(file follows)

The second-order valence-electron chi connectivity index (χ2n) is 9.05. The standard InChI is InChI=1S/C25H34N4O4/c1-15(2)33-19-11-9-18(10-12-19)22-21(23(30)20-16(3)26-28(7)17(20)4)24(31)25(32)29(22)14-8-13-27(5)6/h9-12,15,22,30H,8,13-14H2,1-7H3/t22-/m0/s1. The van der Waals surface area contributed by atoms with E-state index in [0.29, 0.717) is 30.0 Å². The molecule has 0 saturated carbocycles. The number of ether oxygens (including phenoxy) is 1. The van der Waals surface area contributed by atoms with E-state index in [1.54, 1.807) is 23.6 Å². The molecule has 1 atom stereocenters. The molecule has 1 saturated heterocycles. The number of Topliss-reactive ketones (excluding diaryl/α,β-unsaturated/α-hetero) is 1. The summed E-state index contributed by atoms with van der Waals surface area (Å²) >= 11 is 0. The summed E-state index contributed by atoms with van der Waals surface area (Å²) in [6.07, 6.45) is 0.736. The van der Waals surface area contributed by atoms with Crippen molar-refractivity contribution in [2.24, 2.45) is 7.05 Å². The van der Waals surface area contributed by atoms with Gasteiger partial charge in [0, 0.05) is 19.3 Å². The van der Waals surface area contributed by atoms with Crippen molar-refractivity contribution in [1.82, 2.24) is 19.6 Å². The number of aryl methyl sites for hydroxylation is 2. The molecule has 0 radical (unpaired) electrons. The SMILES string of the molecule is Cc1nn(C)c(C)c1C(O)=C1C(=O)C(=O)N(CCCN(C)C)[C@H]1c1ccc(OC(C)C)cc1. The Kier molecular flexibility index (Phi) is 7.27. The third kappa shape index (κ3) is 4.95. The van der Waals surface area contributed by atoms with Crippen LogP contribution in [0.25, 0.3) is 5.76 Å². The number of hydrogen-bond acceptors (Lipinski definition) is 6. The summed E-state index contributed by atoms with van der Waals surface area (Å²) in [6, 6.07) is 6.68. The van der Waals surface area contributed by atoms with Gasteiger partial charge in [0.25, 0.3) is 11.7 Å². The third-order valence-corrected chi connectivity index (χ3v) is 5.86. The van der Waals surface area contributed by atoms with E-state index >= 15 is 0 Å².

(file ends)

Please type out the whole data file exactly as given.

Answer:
The second-order valence-electron chi connectivity index (χ2n) is 9.05. The standard InChI is InChI=1S/C25H34N4O4/c1-15(2)33-19-11-9-18(10-12-19)22-21(23(30)20-16(3)26-28(7)17(20)4)24(31)25(32)29(22)14-8-13-27(5)6/h9-12,15,22,30H,8,13-14H2,1-7H3/t22-/m0/s1. The van der Waals surface area contributed by atoms with E-state index in [0.29, 0.717) is 30.0 Å². The molecule has 0 saturated carbocycles. The number of ether oxygens (including phenoxy) is 1. The van der Waals surface area contributed by atoms with E-state index in [1.54, 1.807) is 23.6 Å². The molecule has 1 atom stereocenters. The molecule has 1 saturated heterocycles. The number of Topliss-reactive ketones (excluding diaryl/α,β-unsaturated/α-hetero) is 1. The summed E-state index contributed by atoms with van der Waals surface area (Å²) >= 11 is 0. The summed E-state index contributed by atoms with van der Waals surface area (Å²) in [6.07, 6.45) is 0.736. The van der Waals surface area contributed by atoms with Crippen molar-refractivity contribution in [2.24, 2.45) is 7.05 Å². The van der Waals surface area contributed by atoms with Gasteiger partial charge in [0, 0.05) is 19.3 Å². The van der Waals surface area contributed by atoms with Crippen molar-refractivity contribution in [1.82, 2.24) is 19.6 Å². The number of aryl methyl sites for hydroxylation is 2. The molecule has 0 radical (unpaired) electrons. The SMILES string of the molecule is Cc1nn(C)c(C)c1C(O)=C1C(=O)C(=O)N(CCCN(C)C)[C@H]1c1ccc(OC(C)C)cc1. The Kier molecular flexibility index (Phi) is 7.27. The third kappa shape index (κ3) is 4.95. The van der Waals surface area contributed by atoms with Crippen LogP contribution in [0.25, 0.3) is 5.76 Å². The number of hydrogen-bond acceptors (Lipinski definition) is 6. The summed E-state index contributed by atoms with van der Waals surface area (Å²) in [6, 6.07) is 6.68. The van der Waals surface area contributed by atoms with Gasteiger partial charge in [0.25, 0.3) is 11.7 Å². The third-order valence-corrected chi connectivity index (χ3v) is 5.86. The van der Waals surface area contributed by atoms with E-state index >= 15 is 0 Å².